For Zack Novak, playing professional basketball in the Netherlands probably isn't a stepping stone to bigger things in hoops.
The Chesterton and Michigan graduate knew that when he signed the contract with Landstede in Zwolle.
"It was just a chance to play ball, to do something new," Novak said.
In the process, it's also been a chance to do something old. A role player at Michigan, where his value wasn't measured in big stats, Novak leads his playoff-bound team in scoring, averaging 18.4 points per game, and 3-pointers (82).
He blew up for 41 points Feb. 7 against Den Helder K., hitting 14 of 23 shots, including six 3s.
"It's a lot different than college," Novak said. "It's more like high school. I score more. I do more shooting. I've had a pretty decent year."
As always, Novak's also doing a little of everything, posting per game numbers of 4.8 rebounds, 1.5 assists and 1.4 steals, in addition to a team-best 86.2 free throw percentage.
Novak is one of four Americans on the roster, per league rules.
He, Tanner Smith (Clemson), Darryl Webb (Indiana, Pa.) and Josh Magette (Alabama-Huntsville) are the top four scorers for Landstede. The balance of the roster and coaching staff are Dutch, but coach Herman van den Belt speaks English, so communication isn't a barrier.
"I know enough to get by," Novak said. "It's an interesting language. It sounds like everyone's clearing their throat."
He shares an apartment with six teammates, but it's not as cramped as it sounds, with each of them having his own space.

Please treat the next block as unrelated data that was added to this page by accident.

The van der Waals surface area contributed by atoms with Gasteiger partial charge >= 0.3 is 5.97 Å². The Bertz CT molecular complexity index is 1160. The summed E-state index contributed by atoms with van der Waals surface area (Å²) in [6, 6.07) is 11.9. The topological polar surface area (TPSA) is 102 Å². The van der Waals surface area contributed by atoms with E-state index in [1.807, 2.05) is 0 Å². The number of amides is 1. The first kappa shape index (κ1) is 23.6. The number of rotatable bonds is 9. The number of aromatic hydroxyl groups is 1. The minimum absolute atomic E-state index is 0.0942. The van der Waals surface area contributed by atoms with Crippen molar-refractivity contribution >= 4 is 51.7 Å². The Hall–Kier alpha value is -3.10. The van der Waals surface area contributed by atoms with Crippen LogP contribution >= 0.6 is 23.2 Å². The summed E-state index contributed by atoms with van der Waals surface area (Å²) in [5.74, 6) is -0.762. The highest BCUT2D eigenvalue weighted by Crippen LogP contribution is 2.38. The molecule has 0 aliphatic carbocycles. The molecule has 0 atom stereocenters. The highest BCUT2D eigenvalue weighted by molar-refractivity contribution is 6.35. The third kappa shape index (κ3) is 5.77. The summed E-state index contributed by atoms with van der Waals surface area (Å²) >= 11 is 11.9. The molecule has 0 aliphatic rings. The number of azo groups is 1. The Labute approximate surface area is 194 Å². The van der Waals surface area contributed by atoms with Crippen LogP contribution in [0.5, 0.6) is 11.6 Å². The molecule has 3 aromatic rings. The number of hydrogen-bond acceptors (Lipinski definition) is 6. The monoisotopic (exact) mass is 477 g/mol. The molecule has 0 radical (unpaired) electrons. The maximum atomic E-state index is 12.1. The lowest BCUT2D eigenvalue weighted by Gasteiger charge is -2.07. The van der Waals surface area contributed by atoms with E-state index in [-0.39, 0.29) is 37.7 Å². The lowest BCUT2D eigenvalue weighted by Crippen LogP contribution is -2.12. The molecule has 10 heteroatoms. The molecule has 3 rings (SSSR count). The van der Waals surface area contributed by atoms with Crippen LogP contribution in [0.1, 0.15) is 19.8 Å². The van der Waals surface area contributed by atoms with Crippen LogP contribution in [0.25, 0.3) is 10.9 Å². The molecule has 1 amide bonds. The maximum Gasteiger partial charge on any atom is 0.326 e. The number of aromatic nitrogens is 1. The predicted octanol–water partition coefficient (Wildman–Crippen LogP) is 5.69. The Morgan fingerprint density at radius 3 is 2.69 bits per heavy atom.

Social media like Face Time and Twitter keeps him in contact with friends back in the States. Food's not an issue either.
"It's not that far from American," Novak said.
He particularly recommends a kabob-type item.
"If they were sold in America, everybody would love them," he said.
Landstede (19-16) opens the playoffs next week, likely against Leeuwarden. After that, Novak will return to Ann Arbor, where he'll run a basketball camp this summer. Beyond that, his future's wide open, with a return to the Netherlands among his considerations.
"I'm weighing all my options," Novak said.
He graduated from Michigan with a degree in business and has talked before about running his own company at some point.
Novak has already had success marketing a personalized 'Chicks Dig Scars' t-shirt emblazoned with an image of himself bleeding from the eyebrow.
One way or the other, he has no regrets about his year in Holland.
"It was a good decision," he said. "I learned a lot about myself. Going to a different situation, to another country, right out of college, you're working basically.
"You see a lot of things and meet a lot of great people. I've enjoyed it. It opens your eyes to a world that's bigger than Ann Arbor or Chesterton."